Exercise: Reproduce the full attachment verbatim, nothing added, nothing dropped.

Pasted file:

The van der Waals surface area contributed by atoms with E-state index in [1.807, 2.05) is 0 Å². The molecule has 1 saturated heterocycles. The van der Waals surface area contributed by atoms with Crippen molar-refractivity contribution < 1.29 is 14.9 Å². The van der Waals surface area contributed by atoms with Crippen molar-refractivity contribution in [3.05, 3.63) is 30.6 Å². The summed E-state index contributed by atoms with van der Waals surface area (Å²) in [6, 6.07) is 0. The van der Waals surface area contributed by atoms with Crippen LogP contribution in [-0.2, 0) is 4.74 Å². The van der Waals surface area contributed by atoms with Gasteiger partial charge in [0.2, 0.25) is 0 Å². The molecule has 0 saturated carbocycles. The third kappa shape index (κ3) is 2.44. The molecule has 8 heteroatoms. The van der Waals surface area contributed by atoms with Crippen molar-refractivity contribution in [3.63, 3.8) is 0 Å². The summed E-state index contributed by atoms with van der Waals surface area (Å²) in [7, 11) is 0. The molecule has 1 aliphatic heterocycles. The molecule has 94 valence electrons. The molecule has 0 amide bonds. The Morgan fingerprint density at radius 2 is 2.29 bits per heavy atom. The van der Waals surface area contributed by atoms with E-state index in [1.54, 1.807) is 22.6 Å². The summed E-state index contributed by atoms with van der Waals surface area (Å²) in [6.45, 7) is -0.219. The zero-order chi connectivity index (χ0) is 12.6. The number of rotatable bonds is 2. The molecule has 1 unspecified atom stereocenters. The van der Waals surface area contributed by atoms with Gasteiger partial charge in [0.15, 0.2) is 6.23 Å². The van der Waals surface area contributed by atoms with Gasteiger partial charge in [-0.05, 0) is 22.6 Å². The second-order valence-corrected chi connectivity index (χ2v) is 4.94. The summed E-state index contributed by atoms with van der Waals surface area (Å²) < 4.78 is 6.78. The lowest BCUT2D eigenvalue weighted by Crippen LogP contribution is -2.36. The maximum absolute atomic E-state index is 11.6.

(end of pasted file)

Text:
The van der Waals surface area contributed by atoms with E-state index in [1.807, 2.05) is 0 Å². The molecule has 1 saturated heterocycles. The van der Waals surface area contributed by atoms with Crippen molar-refractivity contribution < 1.29 is 14.9 Å². The van der Waals surface area contributed by atoms with Crippen molar-refractivity contribution in [3.05, 3.63) is 30.6 Å². The summed E-state index contributed by atoms with van der Waals surface area (Å²) in [6, 6.07) is 0. The van der Waals surface area contributed by atoms with Crippen LogP contribution in [-0.2, 0) is 4.74 Å². The van der Waals surface area contributed by atoms with Gasteiger partial charge in [0.2, 0.25) is 0 Å². The molecule has 0 saturated carbocycles. The third kappa shape index (κ3) is 2.44. The molecule has 8 heteroatoms. The van der Waals surface area contributed by atoms with Crippen molar-refractivity contribution in [3.63, 3.8) is 0 Å². The summed E-state index contributed by atoms with van der Waals surface area (Å²) in [7, 11) is 0. The molecule has 1 aliphatic heterocycles. The molecule has 94 valence electrons. The molecule has 0 amide bonds. The Morgan fingerprint density at radius 2 is 2.29 bits per heavy atom. The van der Waals surface area contributed by atoms with E-state index in [1.54, 1.807) is 22.6 Å². The summed E-state index contributed by atoms with van der Waals surface area (Å²) in [6.45, 7) is -0.219. The zero-order chi connectivity index (χ0) is 12.6. The number of rotatable bonds is 2. The molecule has 1 unspecified atom stereocenters. The van der Waals surface area contributed by atoms with Gasteiger partial charge in [0.15, 0.2) is 6.23 Å². The van der Waals surface area contributed by atoms with Gasteiger partial charge in [-0.05, 0) is 22.6 Å². The second-order valence-corrected chi connectivity index (χ2v) is 4.94. The summed E-state index contributed by atoms with van der Waals surface area (Å²) < 4.78 is 6.78. The lowest BCUT2D eigenvalue weighted by Crippen LogP contribution is -2.36. The maximum absolute atomic E-state index is 11.6.